Is this your first attempt at pickles? Good. Let's make together your first sweet and sour pickled cucumbers.
My family is a bit nuts in regards to pickles. Each winter, our cellar is packed with a bunch of different sized pickle jars. We usually prepare all our pickles in September and October. And they all dissapear misteriously, one by one till April, when nature is waking up after hibernation and starts giving us fresh veggies again.
Our family’s pickling recipes date at least since my grand grand mother was around. Since then, all the women in our family have improved this recipe to get what we’re gonna show you today.
We never post anything without knowing exactly what we’re talking about. So we’re very glad that this pickled cucumber recipe has made it’s way up to deserve it’s own blog post and video.
If you like watching video recipes, you can watch our sweet and sour pickled cucumbers recipe below. Or, if you prefer reading about it, scroll down.
Pickling cucumbers for beginners (video)
Ingredients for homemade pickled cucumbers
The ingredients described below are for 1 medium jar that will accommodate about a half of kilo ( 1 lb) of cucumbers.
VEGGIES used for pickled cucumbers
- fresh cucumbers – 0.5 kg (1 lb) – choose a variety of cucumber that has those little bumps attached to the skin; those are the best cucumber types for canning; here’s an article about the best cucumber varieties for pickling.
- 1 fresh carrot
- 1/4 fresh celery root
- 2 fresh celery stem and leaves – so when you buy the celery, buy one that comes with the stems and leaves
- 1 horseradish root
The carrot, the celery root and the horseradish root should be peeled and sliced. Slice them as you wish as to fit better in your jar.
The horseradish root is the ingredinent what will keep your pickles crunchy.
If you plan on making a larger quantity, you just need to know that the cucumber should be in the dominant veggie. All others are just accompanying veggies, so you only need a little bit of those.
SPICES that will give the right flavour to your pickled cucumbers
- mustard seeds – 1 tsp
- peppercorn – 1 tsp
- 1 bay leaf
- 1 dry dill stem with the flower – if you don’t have that, buy some dill seeds from the plant shop and use 1 tsp of that; lastly if none of that is available to you, you can use fresh dill.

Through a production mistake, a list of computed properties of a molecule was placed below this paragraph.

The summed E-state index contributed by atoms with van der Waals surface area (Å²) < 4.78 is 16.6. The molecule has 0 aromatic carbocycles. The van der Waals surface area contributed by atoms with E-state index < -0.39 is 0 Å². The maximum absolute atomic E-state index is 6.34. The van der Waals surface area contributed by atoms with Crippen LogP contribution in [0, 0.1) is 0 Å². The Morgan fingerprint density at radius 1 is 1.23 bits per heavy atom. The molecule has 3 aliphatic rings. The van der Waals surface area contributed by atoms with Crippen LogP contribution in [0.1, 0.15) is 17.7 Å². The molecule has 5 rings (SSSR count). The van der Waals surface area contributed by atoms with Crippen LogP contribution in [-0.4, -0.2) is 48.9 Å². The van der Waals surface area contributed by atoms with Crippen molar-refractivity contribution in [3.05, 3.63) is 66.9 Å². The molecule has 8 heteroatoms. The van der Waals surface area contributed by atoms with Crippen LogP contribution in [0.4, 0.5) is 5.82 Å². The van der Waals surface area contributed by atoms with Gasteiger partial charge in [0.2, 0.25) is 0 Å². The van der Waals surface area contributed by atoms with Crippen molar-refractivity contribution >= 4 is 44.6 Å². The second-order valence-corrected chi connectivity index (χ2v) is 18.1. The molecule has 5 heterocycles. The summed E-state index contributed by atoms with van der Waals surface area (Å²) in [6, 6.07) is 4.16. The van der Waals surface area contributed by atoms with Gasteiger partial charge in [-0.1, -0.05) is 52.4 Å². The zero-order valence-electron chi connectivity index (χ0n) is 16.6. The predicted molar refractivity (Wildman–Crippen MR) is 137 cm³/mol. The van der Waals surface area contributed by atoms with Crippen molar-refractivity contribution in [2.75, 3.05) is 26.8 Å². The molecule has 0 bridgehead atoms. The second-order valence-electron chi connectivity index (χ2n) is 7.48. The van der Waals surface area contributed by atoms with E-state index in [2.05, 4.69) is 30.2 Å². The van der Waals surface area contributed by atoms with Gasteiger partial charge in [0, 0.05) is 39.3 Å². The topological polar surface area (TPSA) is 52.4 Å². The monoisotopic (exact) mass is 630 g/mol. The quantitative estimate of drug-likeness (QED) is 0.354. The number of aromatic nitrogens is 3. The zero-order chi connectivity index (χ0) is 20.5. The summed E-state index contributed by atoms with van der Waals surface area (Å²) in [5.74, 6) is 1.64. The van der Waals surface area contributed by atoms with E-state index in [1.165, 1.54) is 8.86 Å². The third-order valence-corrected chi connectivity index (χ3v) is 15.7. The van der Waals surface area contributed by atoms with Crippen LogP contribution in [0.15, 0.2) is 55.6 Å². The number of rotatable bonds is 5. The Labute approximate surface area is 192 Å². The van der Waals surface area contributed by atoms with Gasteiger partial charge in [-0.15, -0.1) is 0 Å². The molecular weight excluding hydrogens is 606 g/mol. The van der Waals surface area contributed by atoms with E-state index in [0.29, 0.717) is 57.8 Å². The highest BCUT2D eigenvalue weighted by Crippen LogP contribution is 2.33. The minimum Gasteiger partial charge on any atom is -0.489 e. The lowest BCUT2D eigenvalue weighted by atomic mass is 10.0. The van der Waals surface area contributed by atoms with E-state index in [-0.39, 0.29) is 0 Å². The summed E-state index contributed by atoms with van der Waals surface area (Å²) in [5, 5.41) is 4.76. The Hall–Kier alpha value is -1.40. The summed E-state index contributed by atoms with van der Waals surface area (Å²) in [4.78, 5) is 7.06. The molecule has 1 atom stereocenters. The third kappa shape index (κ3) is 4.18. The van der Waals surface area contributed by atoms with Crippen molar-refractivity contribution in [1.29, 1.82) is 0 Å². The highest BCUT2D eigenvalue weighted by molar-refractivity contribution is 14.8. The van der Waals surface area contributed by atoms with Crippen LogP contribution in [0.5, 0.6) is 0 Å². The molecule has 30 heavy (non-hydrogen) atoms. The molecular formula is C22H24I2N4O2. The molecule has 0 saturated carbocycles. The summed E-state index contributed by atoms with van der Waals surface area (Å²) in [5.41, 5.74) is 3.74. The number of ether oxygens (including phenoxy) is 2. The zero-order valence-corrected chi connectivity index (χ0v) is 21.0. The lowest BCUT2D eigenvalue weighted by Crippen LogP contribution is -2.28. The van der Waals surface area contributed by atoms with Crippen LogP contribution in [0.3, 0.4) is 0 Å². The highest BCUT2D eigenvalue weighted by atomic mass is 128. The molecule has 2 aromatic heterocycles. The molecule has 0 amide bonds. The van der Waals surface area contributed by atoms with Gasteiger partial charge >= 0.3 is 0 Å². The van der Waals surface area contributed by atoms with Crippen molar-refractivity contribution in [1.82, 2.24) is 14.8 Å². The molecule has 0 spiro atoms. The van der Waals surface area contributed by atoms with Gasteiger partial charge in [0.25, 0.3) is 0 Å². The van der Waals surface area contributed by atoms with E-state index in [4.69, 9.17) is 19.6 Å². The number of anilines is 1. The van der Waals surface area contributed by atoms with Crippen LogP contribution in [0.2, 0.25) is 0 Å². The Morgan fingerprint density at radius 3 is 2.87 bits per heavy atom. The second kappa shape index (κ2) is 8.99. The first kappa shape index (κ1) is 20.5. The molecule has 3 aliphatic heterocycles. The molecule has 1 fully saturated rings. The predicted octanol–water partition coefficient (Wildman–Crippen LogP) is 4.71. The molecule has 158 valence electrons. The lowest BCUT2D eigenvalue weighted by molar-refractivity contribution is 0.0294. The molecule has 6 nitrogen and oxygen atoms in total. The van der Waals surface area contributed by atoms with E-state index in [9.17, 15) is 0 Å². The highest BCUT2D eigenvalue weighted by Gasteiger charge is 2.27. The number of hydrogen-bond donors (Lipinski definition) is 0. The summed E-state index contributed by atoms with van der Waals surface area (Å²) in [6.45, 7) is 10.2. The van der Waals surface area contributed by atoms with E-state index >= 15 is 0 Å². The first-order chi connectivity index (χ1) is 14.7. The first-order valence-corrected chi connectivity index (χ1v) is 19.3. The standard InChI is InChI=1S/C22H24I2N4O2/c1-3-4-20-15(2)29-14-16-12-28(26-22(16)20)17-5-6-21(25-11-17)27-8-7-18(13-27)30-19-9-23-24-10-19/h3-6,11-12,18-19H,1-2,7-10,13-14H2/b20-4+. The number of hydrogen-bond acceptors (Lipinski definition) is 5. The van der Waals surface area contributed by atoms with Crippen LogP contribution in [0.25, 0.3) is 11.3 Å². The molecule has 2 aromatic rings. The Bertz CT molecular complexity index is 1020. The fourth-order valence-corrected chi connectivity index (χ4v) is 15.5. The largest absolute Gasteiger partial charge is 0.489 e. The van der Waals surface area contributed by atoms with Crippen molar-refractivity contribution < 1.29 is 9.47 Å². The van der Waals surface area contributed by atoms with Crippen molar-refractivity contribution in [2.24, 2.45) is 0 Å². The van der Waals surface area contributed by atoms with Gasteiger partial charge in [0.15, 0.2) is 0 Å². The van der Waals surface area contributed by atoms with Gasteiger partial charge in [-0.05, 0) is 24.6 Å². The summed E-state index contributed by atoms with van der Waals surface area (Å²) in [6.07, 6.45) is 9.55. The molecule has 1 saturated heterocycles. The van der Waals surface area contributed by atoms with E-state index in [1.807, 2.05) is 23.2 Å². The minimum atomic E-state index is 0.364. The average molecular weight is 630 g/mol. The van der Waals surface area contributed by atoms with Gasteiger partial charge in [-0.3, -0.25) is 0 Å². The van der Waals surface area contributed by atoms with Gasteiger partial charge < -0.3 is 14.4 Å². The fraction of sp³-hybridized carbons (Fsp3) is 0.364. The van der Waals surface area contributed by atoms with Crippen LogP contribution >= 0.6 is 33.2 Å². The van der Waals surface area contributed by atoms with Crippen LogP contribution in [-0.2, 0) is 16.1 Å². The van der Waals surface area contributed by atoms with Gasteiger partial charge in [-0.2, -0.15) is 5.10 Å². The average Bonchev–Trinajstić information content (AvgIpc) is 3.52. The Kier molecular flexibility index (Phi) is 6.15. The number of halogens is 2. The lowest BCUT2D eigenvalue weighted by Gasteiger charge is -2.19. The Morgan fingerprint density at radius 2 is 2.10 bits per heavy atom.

THE BRINE for your sweet and sour pickles – quantities needed for 1l of brine (1 qt):
Use white wine vinegar if possible.
- if you have 6% acidity vinegar • mix 650 ml (22 fl. oz.) water with 350 ml (12 fl. oz.) vinegar
- if you have 9% acidity vinegar • mix 500 ml (17 fl. oz.) water with 500 ml (17 fl. oz.) vinegar
To this water and vinegar mixture, add:
- coarse salt • 40 g (1.4 oz.)
- sugar • 125 g (4.4 oz.)
A container of your choice (yes, it can be plastic as well). Here’s a link where you can learn about 3 methods of sterilizing glass jars.
The STEP by STEP method
Make sure your container is clean.
Step 1. Add the spices. If you’re using larger containers, keep some of the spices to placed them as you get closer to the top.
Step 2. Add the veggies in no particular order. You just need to squeeze in as many as possible.
Step 3. Make a cross shaped escape fencing from dry dill stems or celery leaves. That’s for preventing the veggies from rising to the top.
Step 4. Prepare the brine and make sure the salt has completely dissolved. Pour the brine and cover everything. If you have any brine left, keep it in the same place where you’ll be storing the pickles. You might need it later. See below why.
Put a lid on it and store it in the coolest, darkest place you have around. Pickles do best in cellars. That’s because the temperature is lower and most importantly, it’s constant. Pickles don’t really like changes in temperature.
In case you want to give it a try without having a cellar, look for a place in your house where temperature is lower and constant. In this case you will need to check on them, as they might be ready eaven faster.
In a basement or a cellar, pickled cucumbers should be ready in about 1 month, but of course this will depend on the conditions.
You can open the lid anytime and try them and just see when they’re ready.
A quick tip: check on them from time to time. In case you see the brine has diminished, just add some more to top it up.
That’s it. Maybe it sounds complicated, but it’s really nothing difficult about it. Probably the most annoying part about pickling is just making sure you have all the necessary ingredients.
On a funny note, here are some typical mistakes beginners do when pickling for the first time.
I’d love to hear how it went for you! Let me know in a comment below.